Community professionals at risk of abuse need risk guidelines

November 15, 2001

Although for many professionals working in the community these days, physical and verbal abuse are part and parcel of their job description all too often they are ill equipped to deal with it according to new research. In this so-called 'risk society' professionals perceive and manage risk of violence very differently and often have no guidelines to help them predict risk, minimise harm and reduce danger. The research shows that probation officers are the most risk conscious and most likely to use formal risk assessments whereas GPs and clergy use risk assessment in a more haphazard and reactive way.

The ESRC funded research at the Department of Social and Political Science at Royal Holloway, University of London collected data from three main professional groups, probation officers, GPs and members of the clergy. One in three GPs, all probation officers and all stipendiary clergy based in the South East of England were surveyed. 'We wanted to find out the incidence of violence reported by professionals working in the community, the meaning they attached to this violence and the fear of it and how they managed this very real risk' explains Dr Jonathan Gabe author of the research.

More than 90 per cent of probation officers and over 70 per cent of both GPs and clergy stated that they had been verbally abused once over the past two years. Between 10 and 12 per cent of the same community based professionals have suffered a physical assault during the same period. 'Many older clerics and GPs explain verbal abuse to be a consequence of loss of status compared with the 1950s and 1960s when they were treated with more respect' explains Dr Gabe. The perception of violence also varied. 'Whilst the majority of GPs and probation officers said they did feel afraid of being a victim of violence, less than half of the clergy expressed the same fears. The professionals who were most fearful of violence were women-particularly those who had to make home visits.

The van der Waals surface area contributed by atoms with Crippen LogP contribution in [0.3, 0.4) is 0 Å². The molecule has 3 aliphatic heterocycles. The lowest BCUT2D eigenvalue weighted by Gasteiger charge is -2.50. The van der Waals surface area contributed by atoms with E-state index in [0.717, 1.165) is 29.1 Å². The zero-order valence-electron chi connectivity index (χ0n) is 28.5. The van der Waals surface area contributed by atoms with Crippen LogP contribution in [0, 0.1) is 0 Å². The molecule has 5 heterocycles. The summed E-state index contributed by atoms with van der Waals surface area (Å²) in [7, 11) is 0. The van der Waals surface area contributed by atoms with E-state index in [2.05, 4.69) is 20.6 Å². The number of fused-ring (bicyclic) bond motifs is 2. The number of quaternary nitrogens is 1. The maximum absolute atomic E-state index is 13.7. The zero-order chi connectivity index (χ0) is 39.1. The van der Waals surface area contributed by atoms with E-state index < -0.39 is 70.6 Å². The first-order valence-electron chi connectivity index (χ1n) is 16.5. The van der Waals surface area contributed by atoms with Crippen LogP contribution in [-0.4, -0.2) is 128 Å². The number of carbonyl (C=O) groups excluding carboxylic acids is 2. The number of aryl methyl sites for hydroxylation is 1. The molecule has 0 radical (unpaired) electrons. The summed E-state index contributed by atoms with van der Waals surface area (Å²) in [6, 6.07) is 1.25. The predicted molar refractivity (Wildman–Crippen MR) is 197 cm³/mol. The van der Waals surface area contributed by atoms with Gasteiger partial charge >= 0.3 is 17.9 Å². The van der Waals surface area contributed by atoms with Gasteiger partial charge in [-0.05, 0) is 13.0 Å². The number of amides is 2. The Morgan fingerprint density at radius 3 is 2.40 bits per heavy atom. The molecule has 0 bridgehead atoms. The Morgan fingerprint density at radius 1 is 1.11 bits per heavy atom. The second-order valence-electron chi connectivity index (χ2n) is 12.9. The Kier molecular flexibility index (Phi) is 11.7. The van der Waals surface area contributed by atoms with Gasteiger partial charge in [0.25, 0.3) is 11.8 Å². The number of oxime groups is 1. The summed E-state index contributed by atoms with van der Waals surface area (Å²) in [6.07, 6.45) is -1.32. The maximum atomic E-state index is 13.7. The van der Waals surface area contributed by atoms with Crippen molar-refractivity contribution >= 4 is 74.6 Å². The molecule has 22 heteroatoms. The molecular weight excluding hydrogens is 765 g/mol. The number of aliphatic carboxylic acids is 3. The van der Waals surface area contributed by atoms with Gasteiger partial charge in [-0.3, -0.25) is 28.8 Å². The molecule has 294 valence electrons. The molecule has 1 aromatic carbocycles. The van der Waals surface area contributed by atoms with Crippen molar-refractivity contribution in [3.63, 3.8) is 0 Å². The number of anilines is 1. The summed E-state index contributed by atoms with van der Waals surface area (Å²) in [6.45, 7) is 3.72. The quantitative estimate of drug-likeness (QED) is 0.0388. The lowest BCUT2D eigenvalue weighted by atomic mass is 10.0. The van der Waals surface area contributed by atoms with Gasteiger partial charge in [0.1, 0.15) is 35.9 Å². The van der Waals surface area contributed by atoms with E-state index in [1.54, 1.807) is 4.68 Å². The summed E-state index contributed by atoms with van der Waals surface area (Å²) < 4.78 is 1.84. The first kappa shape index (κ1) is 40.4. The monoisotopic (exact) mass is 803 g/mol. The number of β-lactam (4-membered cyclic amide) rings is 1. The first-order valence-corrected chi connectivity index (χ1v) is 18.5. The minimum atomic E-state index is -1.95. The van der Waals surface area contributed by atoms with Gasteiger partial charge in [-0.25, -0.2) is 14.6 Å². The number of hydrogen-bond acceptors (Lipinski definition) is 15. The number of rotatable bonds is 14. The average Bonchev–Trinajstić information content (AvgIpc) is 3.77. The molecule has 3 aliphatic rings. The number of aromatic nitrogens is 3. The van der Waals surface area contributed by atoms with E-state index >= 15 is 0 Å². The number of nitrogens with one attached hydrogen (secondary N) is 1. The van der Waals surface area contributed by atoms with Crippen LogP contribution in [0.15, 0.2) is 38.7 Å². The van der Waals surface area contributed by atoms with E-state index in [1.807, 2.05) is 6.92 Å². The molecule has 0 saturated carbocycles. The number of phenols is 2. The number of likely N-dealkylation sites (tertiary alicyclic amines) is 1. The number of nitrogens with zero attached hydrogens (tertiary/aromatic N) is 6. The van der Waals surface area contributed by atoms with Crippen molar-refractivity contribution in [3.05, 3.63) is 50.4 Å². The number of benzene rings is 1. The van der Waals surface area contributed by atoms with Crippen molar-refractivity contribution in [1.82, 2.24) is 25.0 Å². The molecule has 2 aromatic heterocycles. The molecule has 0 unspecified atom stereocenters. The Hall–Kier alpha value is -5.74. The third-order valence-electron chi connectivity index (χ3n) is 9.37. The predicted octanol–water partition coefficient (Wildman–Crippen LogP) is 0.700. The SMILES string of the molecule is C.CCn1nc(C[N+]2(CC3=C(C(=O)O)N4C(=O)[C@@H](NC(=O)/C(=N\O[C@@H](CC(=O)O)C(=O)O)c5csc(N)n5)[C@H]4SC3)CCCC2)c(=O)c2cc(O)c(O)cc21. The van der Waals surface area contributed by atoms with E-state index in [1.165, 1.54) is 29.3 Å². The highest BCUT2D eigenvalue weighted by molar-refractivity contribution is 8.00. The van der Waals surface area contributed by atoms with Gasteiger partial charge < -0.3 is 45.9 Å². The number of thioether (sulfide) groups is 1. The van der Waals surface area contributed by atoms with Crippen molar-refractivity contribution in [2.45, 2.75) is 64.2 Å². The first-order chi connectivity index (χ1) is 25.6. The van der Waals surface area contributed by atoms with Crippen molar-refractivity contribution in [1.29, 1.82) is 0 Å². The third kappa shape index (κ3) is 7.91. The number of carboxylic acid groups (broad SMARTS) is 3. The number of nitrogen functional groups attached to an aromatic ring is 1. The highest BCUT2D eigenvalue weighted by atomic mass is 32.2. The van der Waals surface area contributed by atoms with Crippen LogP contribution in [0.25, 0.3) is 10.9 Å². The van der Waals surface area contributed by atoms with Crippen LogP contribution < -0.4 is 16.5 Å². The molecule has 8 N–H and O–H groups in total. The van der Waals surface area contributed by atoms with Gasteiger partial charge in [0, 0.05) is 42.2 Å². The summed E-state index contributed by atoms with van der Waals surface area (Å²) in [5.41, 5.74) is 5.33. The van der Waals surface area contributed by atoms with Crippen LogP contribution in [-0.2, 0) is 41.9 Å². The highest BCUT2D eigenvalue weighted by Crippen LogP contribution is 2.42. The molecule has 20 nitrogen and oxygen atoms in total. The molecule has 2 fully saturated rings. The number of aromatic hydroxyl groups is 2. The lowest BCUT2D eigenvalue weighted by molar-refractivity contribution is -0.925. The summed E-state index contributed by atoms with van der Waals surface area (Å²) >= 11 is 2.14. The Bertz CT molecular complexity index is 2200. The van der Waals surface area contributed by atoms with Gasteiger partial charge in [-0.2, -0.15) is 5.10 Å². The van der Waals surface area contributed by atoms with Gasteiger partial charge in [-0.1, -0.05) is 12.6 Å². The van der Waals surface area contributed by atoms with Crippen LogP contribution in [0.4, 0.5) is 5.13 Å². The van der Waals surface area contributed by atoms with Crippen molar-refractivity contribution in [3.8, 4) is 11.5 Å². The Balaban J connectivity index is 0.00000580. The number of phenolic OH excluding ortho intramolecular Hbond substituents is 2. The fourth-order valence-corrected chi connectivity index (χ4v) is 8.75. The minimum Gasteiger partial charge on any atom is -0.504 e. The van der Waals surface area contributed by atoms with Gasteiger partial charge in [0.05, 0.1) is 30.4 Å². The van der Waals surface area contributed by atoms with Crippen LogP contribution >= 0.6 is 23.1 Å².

Most assaults involved being pushed or shoved. Threats were more common than actual physical violence and were reported as occurring at least once over the last two years by around 22 per cent of GPs and Anglican clergy and 37 per cent of probation officers. 'What was interesting was that contrary to popular belief the clergy were most likely to report having been assaulted and least likely to report having been verbally abused of the three professions' says Dr Gabe. 'Although the clergy were the least likely to have a formal risk assessment policy many professionals on the study employed informal safety precautions such as 'backing down' from a confrontation to defuse potentially violent situations' says Dr Gabe.
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For more information contact Dr Jonathan Gabe, Department of Social and Political Science, Royal Holloway, University of London, Egham, Surrey TW20 0EX. Telephone: 01783 443144/443149, email: j.gabe@rhul.ac.uk.
Or contact Julie Robertson, Lesley Lilley or Karen Emerton, in ESRC External Relations on 01793 413032,413119 or 413122.

NOTES TO EDITORS

1. The ESRC is the UK's largest funding agency for research and postgraduate training relating to social and economic issues. It has a track record of providing high-quality, relevant research to business, the public sector and government. The ESRC invests more than £46 million every year in social science research. At any time, its range of funding schemes may be supporting 2,000 researchers within academic institutions and research policy institutes. It also funds postgraduate training within the social sciences, thereby nurturing the researchers of tomorrow. The ESRC website address is http://www.esrc.ac.uk

Economic & Social Research Council

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